November 2006

I didn't sleep well last night. The owls kept me awake. I am so attuned to the sounds of nature, I doubt if I could sleep in a screened sleeping porch for the sounds would excite me and keep me awake, but I surely would like a chance to try. Always wanted a sleeping porch. Once air-conditioning arrived for houses, sleeping porches went out of style, went the way of the horse and buggy.

Just imagine lying abed high in a sleeping porch feeling the warm shifting currents moving across you - air that had sighed in the pine trees sifting through the fragrant needles then moving across the porch carrying pine fragrance - the fragrance alone seems cooling.

That soft sound of air in the pines is reason enough to plant a few. What if snow and ice snap a few limbs; more will grow. What if that makes them warty looking; who cares, as long as we can hear that soft breath whispering, and smell that spicy air.

In summertime the night sounds would be candle-fly moths beating against the screens, drawn to a reader's lamplight before it is doused; and there would be screech owls, as well as, great horned owls (candle-fly, beware!), plus the loud choruses of tree frogs, katydids, and who knows what else that is out there - singing all night until just before dawn, when all would become quiet. Then just before first light, the first bird would peep, then another, until the whole of 'birddom' would regale the sun with songs of joy to be alive... sung en masse in tiny pulsing throats with tiny trilling tongues by tiny hearts full of joie de vivre.

Soon the day would fill with the rasping sounds of cicadas singing through summertime heat thick as treacle molasses. During summers of the seventeen-year or thirteen-year generations they scrape their up and down songs so loud folks can hardly speak above the noise, sounding as I imagine the Serengeti.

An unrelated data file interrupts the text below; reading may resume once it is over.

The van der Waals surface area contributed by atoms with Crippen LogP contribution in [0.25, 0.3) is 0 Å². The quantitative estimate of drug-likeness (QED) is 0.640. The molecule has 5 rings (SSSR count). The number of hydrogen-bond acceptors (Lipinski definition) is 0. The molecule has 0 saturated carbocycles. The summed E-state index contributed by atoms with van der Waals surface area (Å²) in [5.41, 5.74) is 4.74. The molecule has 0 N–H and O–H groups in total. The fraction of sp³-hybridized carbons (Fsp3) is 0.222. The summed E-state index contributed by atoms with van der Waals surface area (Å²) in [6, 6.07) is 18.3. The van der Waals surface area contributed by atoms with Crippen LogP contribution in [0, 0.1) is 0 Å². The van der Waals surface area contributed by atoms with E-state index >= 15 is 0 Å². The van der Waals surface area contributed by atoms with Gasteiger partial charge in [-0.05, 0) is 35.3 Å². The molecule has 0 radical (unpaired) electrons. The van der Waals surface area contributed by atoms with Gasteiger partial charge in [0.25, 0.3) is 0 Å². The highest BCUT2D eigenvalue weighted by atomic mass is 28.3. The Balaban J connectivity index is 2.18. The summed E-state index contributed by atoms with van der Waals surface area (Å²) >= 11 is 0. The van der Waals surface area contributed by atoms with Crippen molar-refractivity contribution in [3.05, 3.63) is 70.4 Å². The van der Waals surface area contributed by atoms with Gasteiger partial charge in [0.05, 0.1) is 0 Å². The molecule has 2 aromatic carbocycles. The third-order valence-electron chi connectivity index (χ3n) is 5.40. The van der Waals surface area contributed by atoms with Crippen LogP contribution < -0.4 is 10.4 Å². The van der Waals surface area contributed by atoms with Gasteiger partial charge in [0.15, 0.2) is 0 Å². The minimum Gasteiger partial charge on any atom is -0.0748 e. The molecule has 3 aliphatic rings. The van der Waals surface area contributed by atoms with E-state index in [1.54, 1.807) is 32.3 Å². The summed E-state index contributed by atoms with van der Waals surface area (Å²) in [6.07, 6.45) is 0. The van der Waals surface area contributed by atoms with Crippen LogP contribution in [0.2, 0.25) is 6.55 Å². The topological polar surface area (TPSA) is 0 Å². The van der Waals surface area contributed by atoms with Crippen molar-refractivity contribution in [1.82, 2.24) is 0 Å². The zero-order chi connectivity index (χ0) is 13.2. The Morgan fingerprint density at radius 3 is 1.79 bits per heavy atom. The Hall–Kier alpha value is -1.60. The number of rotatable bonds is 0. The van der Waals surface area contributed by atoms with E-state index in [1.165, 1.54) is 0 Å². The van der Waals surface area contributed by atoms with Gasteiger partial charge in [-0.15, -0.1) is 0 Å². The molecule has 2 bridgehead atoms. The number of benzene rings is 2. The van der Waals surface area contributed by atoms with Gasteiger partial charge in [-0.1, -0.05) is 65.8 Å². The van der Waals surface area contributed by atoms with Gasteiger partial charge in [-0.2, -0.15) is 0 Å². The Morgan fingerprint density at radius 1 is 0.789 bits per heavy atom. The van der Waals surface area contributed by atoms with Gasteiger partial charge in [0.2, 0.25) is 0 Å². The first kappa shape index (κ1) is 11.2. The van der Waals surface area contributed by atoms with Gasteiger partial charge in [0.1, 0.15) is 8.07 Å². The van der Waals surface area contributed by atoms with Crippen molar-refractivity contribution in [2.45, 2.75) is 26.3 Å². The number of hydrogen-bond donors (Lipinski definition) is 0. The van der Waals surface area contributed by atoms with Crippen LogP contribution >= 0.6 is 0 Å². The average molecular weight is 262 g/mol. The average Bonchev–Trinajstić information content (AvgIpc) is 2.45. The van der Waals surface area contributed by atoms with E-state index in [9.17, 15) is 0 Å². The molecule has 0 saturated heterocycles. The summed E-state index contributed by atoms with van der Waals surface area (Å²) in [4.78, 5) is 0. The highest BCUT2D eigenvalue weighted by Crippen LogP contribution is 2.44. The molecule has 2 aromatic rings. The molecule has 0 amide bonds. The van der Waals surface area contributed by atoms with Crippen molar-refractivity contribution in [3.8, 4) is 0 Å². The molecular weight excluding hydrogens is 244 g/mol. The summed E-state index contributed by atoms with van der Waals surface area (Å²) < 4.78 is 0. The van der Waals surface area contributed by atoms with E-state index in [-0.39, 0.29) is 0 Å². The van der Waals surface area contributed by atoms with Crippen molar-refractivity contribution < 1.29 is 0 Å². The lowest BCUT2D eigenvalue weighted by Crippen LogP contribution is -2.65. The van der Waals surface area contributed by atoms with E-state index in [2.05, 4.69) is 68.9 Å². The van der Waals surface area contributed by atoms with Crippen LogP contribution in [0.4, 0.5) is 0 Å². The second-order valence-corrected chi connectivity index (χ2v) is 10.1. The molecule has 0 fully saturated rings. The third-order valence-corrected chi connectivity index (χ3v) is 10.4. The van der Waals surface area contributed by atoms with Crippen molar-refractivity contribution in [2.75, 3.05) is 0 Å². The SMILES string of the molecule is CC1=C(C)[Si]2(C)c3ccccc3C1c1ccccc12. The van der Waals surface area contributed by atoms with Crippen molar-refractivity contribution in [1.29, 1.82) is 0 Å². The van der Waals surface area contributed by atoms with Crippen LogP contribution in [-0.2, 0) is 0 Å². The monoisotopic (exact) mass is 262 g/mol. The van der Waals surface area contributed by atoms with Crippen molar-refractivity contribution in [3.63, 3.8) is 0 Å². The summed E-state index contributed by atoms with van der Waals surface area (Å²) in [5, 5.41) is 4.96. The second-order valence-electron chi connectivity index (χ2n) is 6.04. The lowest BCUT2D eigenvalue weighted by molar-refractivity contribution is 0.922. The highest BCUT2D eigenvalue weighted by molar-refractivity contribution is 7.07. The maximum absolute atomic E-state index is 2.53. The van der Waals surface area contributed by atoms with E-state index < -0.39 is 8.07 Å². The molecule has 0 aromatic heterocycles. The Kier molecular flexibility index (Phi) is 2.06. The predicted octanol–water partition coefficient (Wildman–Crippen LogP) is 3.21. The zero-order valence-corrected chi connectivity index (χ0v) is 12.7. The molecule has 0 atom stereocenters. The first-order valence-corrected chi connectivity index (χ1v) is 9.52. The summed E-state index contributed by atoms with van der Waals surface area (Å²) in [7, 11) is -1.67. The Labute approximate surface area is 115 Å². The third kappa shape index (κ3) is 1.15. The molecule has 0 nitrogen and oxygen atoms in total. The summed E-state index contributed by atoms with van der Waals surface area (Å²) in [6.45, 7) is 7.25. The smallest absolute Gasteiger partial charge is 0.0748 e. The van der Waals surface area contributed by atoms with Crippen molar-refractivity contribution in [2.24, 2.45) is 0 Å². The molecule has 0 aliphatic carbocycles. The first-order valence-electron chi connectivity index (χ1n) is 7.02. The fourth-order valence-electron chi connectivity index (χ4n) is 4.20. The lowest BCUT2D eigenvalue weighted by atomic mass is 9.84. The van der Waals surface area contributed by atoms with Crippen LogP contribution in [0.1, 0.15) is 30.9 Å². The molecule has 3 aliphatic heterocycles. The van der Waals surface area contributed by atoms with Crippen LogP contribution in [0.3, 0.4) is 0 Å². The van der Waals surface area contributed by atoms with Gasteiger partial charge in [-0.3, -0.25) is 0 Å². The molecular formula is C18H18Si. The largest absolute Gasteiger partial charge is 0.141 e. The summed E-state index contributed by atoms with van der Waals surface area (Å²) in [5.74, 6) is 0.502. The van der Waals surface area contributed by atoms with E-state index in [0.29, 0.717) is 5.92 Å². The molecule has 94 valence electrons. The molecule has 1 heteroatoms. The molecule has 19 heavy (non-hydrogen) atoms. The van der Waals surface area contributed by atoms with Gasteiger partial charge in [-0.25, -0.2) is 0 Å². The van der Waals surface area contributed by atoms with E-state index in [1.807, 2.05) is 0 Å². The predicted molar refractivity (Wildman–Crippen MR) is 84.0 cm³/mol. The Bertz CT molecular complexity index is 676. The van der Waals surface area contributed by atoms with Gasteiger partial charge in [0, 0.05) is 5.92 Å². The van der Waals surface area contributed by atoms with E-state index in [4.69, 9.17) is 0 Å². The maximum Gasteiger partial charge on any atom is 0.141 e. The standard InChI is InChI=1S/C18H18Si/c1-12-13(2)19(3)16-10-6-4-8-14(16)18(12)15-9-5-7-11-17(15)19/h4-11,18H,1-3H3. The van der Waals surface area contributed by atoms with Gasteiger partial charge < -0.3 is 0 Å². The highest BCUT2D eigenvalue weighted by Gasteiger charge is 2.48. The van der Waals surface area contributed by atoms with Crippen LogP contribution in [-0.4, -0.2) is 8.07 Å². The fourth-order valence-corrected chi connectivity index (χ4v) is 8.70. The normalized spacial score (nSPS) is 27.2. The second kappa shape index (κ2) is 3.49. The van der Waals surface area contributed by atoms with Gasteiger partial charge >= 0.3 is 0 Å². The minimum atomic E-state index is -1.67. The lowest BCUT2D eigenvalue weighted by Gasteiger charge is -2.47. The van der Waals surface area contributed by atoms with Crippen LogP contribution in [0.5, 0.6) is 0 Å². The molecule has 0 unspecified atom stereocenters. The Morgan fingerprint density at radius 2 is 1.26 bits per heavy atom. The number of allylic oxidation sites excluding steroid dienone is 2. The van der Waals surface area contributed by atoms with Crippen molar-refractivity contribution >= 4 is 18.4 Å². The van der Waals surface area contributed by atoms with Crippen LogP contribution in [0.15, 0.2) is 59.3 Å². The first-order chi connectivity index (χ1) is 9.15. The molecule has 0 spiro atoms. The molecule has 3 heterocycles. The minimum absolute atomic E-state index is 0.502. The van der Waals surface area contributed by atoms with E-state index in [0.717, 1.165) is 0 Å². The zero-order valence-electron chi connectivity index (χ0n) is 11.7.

High heat, yes, but evening brings time of a tepid bath and pine scented breezes stirring damp locks. Tired from strenuous gardening, sleep might come, after all.

Now it is late autumn. Now, I can imagine snuggling between down comforters (duvets) when the air is cold, and listening to the sound of wind in the trees rattling the bare branches of oaks, hackberry, ash, rattling holly leaves and whispering around the corner of the house … and the owls - great horned owls soft-cooing back and forth between them. I have read that they mate in January and nest in February.

Great horned owls come in different colors: reddish brown to gray or black and white. Ours are brown. The female is larger than the male. I have seen them many times, even in daylight.

One afternoon I started up the hill path toward the house after working in the lower section of the garden. I was tired as usual and moving slowly (as usual). They paid me no heed whatsoever, the two of them. I don't remember what time of year it was, but they flew past me and perched in a couple of large trees at the top of the bank not far from me. One larger, one smaller, I assumed they were a mated pair, cute as could be "talking" back and forth to each other. The only way I could tell who was speaking was by watching to see the slight bobbing of the head. Even though I was feeling privileged, I finally grew tired of watching and went on into the house.

Last night, I was glad to hear them. We have lost so many of our large trees I was afraid the owls wouldn't come around any more. But they have, and, I can't explain how that makes me feel. I think the closest I can come to it, is to say: "blessed".

It is getting late, now, so I will say 'Goodnight' and head for bed. I know I will lie there, and listen, in hopes of hearing them out there "talking" - in the night

(A who's who of cicadas.)
Kathleen A. Gaskell, "They're Back!"

"There are seven species of periodical cicadas in North America: four species that emerge every 13 years (generally found in the South and Midwest) and three that emerge every 17 years and are usually found in the North, including Brood X. Each of the 17-year species has its own song. Even though more than one species may emerge at the same [sic], careful listeners should be able to figure out which is which. Magicicada septemdecim sounds like "pharaoh," and most commonly sings in the morning. If it's mid to late afternoon and sounds like someone trying to start up a lawn mower, that's M. cassini. Midday "lawn mowers running smoothly," are M. septendecula."

Great Horned Owls' photos and sounds - click here